Coco explores family connections and conflicts
Disney’s Pixar doesn’t shy away from risky territory. With Inside Out, the filmmakers created the complicated inner emotional world of a ‘tween with feelings represented as lovable characters. With Coco, they delve into a world where animators rarely go: the afterlife. In a celebration of Mexican culture, which is rarely represented on the Hollywood screen, the filmmakers bring to life the Day of the Dead, día de los muertos.
In the movie, young Miguel (the sweet and ernest voice of Anthony Gonzales) dreams only of playing music like his idol, Ernesto de la Cruz (Benjamin Bratt). But it is strictly forbidden in his family due to the heartbreak it caused his great-grandmother Coco when her own father abandoned the family to pursue music. It would seem that Miguel must accept his destiny to follow in the footsteps of his shoe-making family. That is, until he is magically transported to the Land of the Dead, where he believes he’ll be able to get a blessing from his ancestor to become a musician.
Día de los muertos: Unlikely territory for a Disney film
On the surface, the Land of the Dead would seem too morbid for a Disney film. How could they manage to make talking skeletons likable, even lovable? Their flawless animation team does their best with the skeleton characters. The drawback is that it’s impossible for them to capture the full range of emotion possible on the level of Inside Out or even Finding Nemo. The facial expressions just aren’t possible with skeletons, and the presence of the skeletons carrying out the main action can wear a little thin (no pun intended).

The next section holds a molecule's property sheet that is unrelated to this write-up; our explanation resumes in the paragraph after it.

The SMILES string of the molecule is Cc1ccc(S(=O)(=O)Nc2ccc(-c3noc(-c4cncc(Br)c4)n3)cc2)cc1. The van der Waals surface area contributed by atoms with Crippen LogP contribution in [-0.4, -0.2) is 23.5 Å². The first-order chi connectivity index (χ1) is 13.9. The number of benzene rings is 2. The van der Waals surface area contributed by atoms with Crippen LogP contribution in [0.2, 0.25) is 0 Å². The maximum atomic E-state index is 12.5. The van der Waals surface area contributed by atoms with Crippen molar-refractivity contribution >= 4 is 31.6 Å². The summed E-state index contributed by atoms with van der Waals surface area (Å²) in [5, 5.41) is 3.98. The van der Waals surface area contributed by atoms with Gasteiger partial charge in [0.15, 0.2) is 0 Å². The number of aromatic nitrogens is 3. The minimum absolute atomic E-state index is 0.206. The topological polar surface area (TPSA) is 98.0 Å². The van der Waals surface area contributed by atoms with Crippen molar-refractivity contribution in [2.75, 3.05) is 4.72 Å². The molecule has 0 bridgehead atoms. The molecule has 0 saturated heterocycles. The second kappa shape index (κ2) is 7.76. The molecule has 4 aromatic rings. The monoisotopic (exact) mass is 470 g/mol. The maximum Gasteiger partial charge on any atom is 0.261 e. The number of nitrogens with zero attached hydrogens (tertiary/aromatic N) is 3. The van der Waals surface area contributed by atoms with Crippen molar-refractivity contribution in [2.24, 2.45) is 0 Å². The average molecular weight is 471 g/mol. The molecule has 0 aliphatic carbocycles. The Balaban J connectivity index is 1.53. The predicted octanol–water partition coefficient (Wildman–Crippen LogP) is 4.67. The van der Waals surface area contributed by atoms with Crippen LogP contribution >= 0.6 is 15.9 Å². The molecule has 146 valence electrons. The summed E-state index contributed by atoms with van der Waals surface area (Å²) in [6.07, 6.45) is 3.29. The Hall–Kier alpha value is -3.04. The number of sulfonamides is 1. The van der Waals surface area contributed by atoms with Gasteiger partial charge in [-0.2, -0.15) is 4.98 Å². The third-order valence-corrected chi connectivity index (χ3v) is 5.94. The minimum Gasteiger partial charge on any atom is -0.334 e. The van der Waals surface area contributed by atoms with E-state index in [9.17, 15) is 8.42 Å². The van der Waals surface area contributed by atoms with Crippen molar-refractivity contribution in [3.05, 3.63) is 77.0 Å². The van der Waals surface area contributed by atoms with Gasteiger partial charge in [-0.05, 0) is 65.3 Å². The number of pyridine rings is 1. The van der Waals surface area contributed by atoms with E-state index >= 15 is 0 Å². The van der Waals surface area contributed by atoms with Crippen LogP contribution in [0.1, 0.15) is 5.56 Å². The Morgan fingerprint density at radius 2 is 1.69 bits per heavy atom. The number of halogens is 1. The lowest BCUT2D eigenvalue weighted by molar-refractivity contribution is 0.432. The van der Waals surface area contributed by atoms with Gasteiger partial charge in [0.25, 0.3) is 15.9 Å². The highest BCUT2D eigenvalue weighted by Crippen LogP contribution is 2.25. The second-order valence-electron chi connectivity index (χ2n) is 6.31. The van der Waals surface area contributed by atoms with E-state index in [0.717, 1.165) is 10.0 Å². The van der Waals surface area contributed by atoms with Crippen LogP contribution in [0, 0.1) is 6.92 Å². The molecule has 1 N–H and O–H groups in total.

The story takes a dark turn here and there, beginning with the fact that the whole movie is about the theme of death. But it is also about life, and most importantly, remembering those who have gone before. Treasuring the connections with the past, cherishing the memories, taking a moment to reflect and recall—it is so important to take the time to do that, to celebrate family in every sense, past and present—in our hectic world.
The joy and power of music to help us remember
Coco is also about the power of music to bring joy and delight, how it connects us to memories and helps us recall specific moments with our families. Ultimately, the way family connections are recalled and celebrated will bring tears to your eyes. Coco is Miguel’s great-grandmother, and when he helps her recall the precious memory of her own father, it is magic.
I’m recommending Coco for ages seven and up due to the previously-mentioned dark themes (which include murder). Overall, Coco is a celebration of Mexican culture and customs not seen enough on the big screen. See it in the theater — the animation is stunning, if strange, and well worth a family outing to the movies. Opens November 22, 2017.
Has the Day of the Dead ever been explored in animation before? The surprising answer is yes, in the gloriously beautiful and under-appreciated Book of Life. Check out my review!